• Shuffle
    Toggle On
    Toggle Off
  • Alphabetize
    Toggle On
    Toggle Off
  • Front First
    Toggle On
    Toggle Off
  • Both Sides
    Toggle On
    Toggle Off
  • Read
    Toggle On
    Toggle Off

Card Range To Study



Play button


Play button




Click to flip

Use LEFT and RIGHT arrow keys to navigate between flashcards;

Use UP and DOWN arrow keys to flip the card;

H to show hint;

A reads text to speech;

22 Cards in this Set

  • Front
  • Back
What are the landforms found in the upper course of a river?
V-shaped valleys, interlocking spurs, rapids, waterfalls and gorges of recession
What are the landforms found in the middle course of a river?
Meanders, Oxbow Lakes, Levées, Flood Plains
What are the landforms found in the lower course of a river?
Meanders, Oxbow Lakes, Levées, Flood Plains, Deltas
How is material transported down a river?
Traction, Saltation, Suspension, Solution
What are the four processes of river erosion?
Hydraulic power, Attrition, Corrasion, Corrosion
What is a tributary?
A smaller river which flows into a larger river.
What is a confluence?
Where two rivers meet.
Where is the mouth of a river?
Where it flows into the sea.
What is the watershed?
The imaginary line surrounding a drainage basin.
What is the source of a river?
Where it begins.
What is a drainage basin?
The area drained by a river and its tributaries.
What is hydraulic power?
The force of the water eroding the bed and banks.
What is attrition?
The load rubbing against each other becoming smaller and more rounded.
What is corrasion?
The wearing away of the river banks by the load.
What is corrosion?
The chemical action of water dissolving minerals.
When does the river carry more material?
Energy levels are usually higher at the rivers source where the course is steep and narrow, energy levels drop as the river reaches the mouth. When the river loses energy it will deposit it's material.
How are upper course features created?
Vertical erosion happens as the river winds and bends to avoid areas of hard rock which creates interlocking spurs, when a river erodes over areas of hard and soft rock rapids and waterfalls may form.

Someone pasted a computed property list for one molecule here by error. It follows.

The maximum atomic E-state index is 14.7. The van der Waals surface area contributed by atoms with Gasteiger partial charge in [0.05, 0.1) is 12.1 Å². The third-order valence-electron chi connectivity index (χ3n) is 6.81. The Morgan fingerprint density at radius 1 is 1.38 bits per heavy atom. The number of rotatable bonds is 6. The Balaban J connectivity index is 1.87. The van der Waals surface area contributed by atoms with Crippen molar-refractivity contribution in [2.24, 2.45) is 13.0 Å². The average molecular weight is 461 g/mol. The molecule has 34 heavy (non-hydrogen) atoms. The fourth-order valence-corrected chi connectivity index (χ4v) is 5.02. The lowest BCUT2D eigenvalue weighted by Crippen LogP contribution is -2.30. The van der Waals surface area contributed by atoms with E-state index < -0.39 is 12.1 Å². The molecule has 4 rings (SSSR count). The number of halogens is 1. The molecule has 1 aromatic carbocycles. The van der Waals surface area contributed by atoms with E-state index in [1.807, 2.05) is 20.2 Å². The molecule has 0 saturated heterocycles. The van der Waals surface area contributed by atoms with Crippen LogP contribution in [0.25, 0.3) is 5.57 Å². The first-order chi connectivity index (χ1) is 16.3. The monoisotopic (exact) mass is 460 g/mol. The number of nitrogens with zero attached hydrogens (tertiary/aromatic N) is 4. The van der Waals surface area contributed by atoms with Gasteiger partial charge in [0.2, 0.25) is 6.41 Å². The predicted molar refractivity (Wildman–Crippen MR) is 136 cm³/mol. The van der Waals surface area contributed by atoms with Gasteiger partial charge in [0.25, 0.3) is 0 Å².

How are ox-bow lakes formed?
The meanders become larger and the horseshoe shape gets tighter, when the river breaks through in flood or when it has more energy or discharge the ends join, when the energy decreases an ox bow lake is formed.
How are meanders created?
Lateral erosion widens the river channel, it erodes from left to right which forms the horse shoe meander shape, this is encouraged by the inside of the bend having a slower flow and so deposition occurs here. The force of the water is greater on the outside of the bend and so erosion occurs.
How are lower course features created?
The river, in the lower course has floodplains which are areas of land covered in flood. Levees are also formed from a build up of alluvium (the sediment deposited by rivers). Deltas are formed at the mouth of rivers, there are three different deltas and these are:
curate or fan-shaped
cuspate or arrow like
birds foot.
Causes of Flooding
1) A channel surround by steep sides has faster surface run-off (water running over the land).
2) Deforestation
3) A drainage basin existing of mainly impermeable rock.
4) Drainage basin in an urban area (faster surface run-off).
River Management
1) Dam construction
2) River engineering
3) Afforestation
4) Managed Flooding
5) Planning